4. I absolutely adore the name Lorelei. I use it a lot when playing RPG games. But yes I prefer the 1st person POV when we only know what the main character is thinking. There’s more mystery that way. Plus I’ve seen so many writers that don’t write well from both a female and male POV although you definitely pulled it off in Forsaken. *fans self when thinking of Gage*

    1. :chuckles: There’s a website where you can plug your text in and it’ll predict whether the author was male or female. FBS came out as written by a guy, if that tells you anything.

  5. Your kitchen witch sounds really cool – what a great idea! I have some series’ mulling in the back of my brain too, just waiting…

    I don’t write in 1st person at all, and if I pick up a book/read an excerpt in 1st, I generally put it back unless it was written by a close friend (and even then, I have to convince myself to even start it). I prefer 3rd person narratives on all accounts – I’m not able to “lose myself” in the story with 1st person narratives, and I like to have at least the H/h POV’s.

    I’ve read a rare few 1st person books that I enjoyed – but I generally just avoid them.

    1. I’ve read several 1st person POV’s and liked them okay. I just can’t write them. What I REALLY have trouble reading are books written in present tense. That drives me nuts!

  6. You had me at Great Dane! (Wish we still had drive in movies so I could take mine to see Marmaduke). A good story is a good story and I love the sound of it. I agree with Kelly Marie; I like the mystery…and what doesnt kill you will make you stronger?

    1. Ha! Well, it’ll definitely be pushing my boundaries when I get to that. I need to start carrying a notebook around and making notes on the universe because it doesn’t take place in my Mirus world, so I need to figure out the deets and how it’s different.

  7. I’d say that when you read 1st person that’s not well done, many times it’s not really about the viewpoint, but about other problems. If a character’s saying “I” so much that it’s driving you insane, then there’s probably not a lot going on but the character walking around in her own head, not really interacting with others–which is often boring. When you want to read interpersonal drama and you’re stuck with listening to one person whine, that’s not going to make you happy. Could be about voice. Could be lack of prose skill and an inability to play with words and sentence structures to make for pleasant, varied reading that flows.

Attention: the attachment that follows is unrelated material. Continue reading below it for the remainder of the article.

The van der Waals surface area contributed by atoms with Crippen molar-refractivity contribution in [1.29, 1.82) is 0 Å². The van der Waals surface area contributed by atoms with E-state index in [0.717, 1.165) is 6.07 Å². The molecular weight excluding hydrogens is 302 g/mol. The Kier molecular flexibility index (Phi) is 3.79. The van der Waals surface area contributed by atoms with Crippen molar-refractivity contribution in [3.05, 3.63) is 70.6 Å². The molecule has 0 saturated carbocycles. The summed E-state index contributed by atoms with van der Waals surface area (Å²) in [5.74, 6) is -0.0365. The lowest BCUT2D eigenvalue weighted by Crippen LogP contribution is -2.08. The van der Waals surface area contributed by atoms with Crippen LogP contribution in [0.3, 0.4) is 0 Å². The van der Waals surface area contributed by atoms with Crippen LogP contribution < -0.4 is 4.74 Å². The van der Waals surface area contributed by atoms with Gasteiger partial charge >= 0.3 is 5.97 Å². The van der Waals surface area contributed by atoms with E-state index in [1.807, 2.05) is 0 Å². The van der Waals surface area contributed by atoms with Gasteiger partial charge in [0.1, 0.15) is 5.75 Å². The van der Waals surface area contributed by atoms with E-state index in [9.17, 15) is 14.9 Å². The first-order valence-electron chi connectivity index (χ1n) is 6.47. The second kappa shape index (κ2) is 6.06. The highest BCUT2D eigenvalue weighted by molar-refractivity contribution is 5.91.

You know that I embraced the first person big time for my new book and that it’s not what I was writing in before. For me that started out as a genre choice (YA single main character series), but then when the genre got tweaked (YA romance) and I needed to add another viewpoint, I ended up doing two first person points of view. When I rewrote scenes in the 3rd person, they were very different. They sounded more like my adult writing, and lacked the sense of immediacy I felt I had in 1st. For my teens, the whole world is just right now.

    I know some people will slam my multiple 1st person viewpoint choice. For some people it’s just going to be automatic points right off the top, like there’s something wrong with me for doing it (although it’s been done, it’s still not really common and, I think, not wholly accepted).

    Anyway, I’m not sure why you’d have to be limited to one viewpoint for the series just because you started off in 1st. Stephanie Meyer added another viewpoint later in the Twilight saga, didn’t she? In your first story, it’s about the heroine. She’s gonna have a man, coming up in the series (one would hope!), maybe there will be someone else who is important to the continuing story, like a villain. There’s no reason why those people can’t be given a voice as they develop in importance enough to warrant one. I’ve also seen mixed 1st and 3rd, where the heroine’s voice is 1st person and the hero’s is third. Kitty Thomas wrote most of her heroine’s account for Comfort Food in 1st person, dissociating to 3rd person when writing sex for the same character.

    The thing is, no matter what you choose to do ultimately, there’s nothing that should be keeping you from PLAYING with it right now. And however you choose to play or start to sketch, everything can be changed. This is absolutely the kind of series that suits you so well, that really lends itself to who you are as a kick-ass Southern woman with too much going on an a lousy boss. It totally lends itself to your sense of humor and the kind of writing you do that can really sparkle.